Meteorite points to asteroid Vesta's dynamo
Oct 12, 2012 10 comments
A team of scientists in the US says that the asteroid Vesta probably had a rotating liquid core in its early history. This, the researchers say, created a dynamo that produced a magnetic field strong enough to magnetize the rocks on its surface. As it was previously thought that only larger planets, such as Earth, had dynamos, the work suggests that protoplanets, like asteroids, may be more planet-like than previously thought. The findings could help researchers better understand the early history of the formation of the solar system.
Vesta is one of the most massive asteroids in the solar system, second only to the dwarf planet Ceres. The Dawn mission to study both Vesta and Ceres was launched by NASA in 2007. It entered orbit around Vesta on 16 July 2011 then on 5 September this year it left orbit and it is currently en route to Ceres, where it is scheduled to arrive in February 2015. Vesta is known to have lost about 1% of its mass in a collision that is thought to have occurred a billion years ago. This left a massive impact crater occupying much of Vesta's southern hemisphere and debris from this event has fallen to Earth as howardite–eucrite–diogenite (HED) meteorites. These have been traced back to the asteroid by matching the unique oxygen-isotope "fingerprints", which prove that the meteorites originated from Vesta.
It is samples of one of these meteorites – an eucrite meteorite ALHA81001, found in Antartica – that Roger Fu and colleagues from the Paleomagnetism Laboratory at the Massachusetts Institute of Technology in the US have studied. "Our group studies magnetism in rocks – terrestrial rocks, lunar rocks and, now, we have been studying meteorites from Vesta," explains Fu. He points out that the Dawn spacecraft does not have a magnetometer on-board, so the magnetic properties of the asteroid must be inferred from the HED meteorites that are being tested in the lab.
Vesta has a metallic core, which consists of 5–25% of its total planetary mass and is thought to have formed sometime within the first 1–4 million years of the solar system's existence. Via remote sensing, Dawn has made the most accurate measurement yet of Vesta's current size, and has approximated Vesta's core to be about 107–113 km in radius.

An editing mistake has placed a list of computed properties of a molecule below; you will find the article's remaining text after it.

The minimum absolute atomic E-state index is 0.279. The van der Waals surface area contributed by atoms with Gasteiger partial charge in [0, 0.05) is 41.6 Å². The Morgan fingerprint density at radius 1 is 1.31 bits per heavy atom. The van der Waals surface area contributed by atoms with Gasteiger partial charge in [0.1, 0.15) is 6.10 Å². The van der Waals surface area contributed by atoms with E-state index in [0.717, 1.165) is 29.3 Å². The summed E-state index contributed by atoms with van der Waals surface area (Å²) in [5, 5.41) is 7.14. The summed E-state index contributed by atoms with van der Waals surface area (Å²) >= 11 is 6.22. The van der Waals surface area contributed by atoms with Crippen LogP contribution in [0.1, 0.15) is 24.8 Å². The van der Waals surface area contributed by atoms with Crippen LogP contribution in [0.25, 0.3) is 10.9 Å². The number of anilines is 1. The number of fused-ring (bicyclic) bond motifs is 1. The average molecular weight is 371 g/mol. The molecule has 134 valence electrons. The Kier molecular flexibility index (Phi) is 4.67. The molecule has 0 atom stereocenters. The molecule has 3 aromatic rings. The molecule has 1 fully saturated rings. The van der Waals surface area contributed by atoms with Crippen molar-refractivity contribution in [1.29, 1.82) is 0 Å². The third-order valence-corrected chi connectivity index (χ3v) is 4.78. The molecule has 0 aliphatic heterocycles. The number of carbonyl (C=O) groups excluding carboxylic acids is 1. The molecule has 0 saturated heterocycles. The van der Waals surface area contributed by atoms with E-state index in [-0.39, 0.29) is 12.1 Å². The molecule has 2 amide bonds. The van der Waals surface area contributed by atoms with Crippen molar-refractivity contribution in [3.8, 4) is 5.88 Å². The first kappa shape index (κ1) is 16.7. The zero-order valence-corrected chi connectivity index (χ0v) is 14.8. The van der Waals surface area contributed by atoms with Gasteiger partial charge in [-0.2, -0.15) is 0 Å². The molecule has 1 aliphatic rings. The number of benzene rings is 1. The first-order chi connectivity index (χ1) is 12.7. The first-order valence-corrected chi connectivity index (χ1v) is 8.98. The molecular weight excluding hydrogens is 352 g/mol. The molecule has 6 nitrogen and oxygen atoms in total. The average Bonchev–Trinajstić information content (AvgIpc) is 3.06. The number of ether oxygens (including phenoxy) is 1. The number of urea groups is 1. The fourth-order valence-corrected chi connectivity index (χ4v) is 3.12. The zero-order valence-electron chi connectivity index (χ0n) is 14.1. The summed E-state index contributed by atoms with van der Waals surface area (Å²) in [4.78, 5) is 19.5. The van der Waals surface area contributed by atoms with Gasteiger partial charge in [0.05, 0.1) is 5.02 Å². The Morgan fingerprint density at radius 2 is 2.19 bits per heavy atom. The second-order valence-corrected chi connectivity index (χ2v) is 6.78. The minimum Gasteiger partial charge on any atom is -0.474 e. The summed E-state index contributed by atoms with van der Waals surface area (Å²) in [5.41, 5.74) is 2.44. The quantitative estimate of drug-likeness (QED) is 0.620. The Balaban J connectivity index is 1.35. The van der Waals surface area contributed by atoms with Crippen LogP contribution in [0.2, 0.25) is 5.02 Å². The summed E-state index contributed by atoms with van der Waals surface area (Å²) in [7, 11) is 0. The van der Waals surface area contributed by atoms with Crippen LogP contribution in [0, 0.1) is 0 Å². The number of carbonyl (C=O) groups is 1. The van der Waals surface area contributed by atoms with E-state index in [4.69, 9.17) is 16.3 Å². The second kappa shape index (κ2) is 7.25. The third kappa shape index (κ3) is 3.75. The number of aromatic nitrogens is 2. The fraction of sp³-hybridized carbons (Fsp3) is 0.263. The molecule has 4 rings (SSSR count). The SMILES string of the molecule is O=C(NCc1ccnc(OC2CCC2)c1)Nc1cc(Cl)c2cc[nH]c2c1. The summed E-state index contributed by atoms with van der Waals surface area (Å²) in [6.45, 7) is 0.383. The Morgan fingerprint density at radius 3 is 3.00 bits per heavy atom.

Fu and colleagues now say that Vesta's liquid metallic core once had a dynamo. This is the means by which a planetary body creates and maintains a magnetic field via a rotating, convecting and electrically conducting fluid at its core. "If a rock cools in a magnetic field, it records the magnetic properties of the field; so by studying it in the lab, we can deduce the strength of the field," explains Fu. The team did other studies using argon–argon dating and concluded that the meteorite acquired its magnetic signature about 3.69 billion years ago from a surface magnetic field large enough to have been created by an ancient core dynamo. Because this period of magnetization was well before the impact in which the meteorite was created, the team can conclude that the magnetization could not have been induced as a result of the meteorite re-heating on Earth. "When the meteorite formed 3.7 billion years ago, Vesta did not have an active core dynamo. So, this means that there had to be a considerable surface magnetic field on Vesta – to induced magnetism in the rocks – that remained even after the core was not active," says Fu.
In addition, other data show that the surface of Vesta seems to be less space-weathered than expected. If a sample of the Vesta meteorite is exposed to an ionized beam – representing ionized solar wind that causes weathering – the sample changes colour and mineralogical changes are seen too. "But what we actually see on Vesta is different – it is not as weathered. Something is preventing the solar wind from eroding it as much, and there is a good chance that it is the magnetic-field remnant that is doing so," says Fu. He says that the strength of the field required to shield the Vestian surface from the solar wind matches that of the actual field strength deduced from the meteorite. "There is a linear relation between the strength of magnetism in the rocks and the strength of the field they were formed in, so we can calculate it. And the strength of the magnetic field corresponds to the size of the core dynamo, which depends on how big the core is, so it is all linked," says Fu. These findings, combined with the Dawn data, have also provided the final evidence necessary to say that the HED meteorites do originate from Vesta. "There is no lingering doubt now," explains Fu.
In the future, Fu and colleagues will consider magnetism in the early solar system; indeed, they hope to study magnetic fields in protoplanetary discs. "Theorists have not modelled magnetic fields in nebulae in decades, and we would like to do that," says Fu.
The research is published in Science.
About the author
Tushna Commissariat is a reporter for physicsworld.com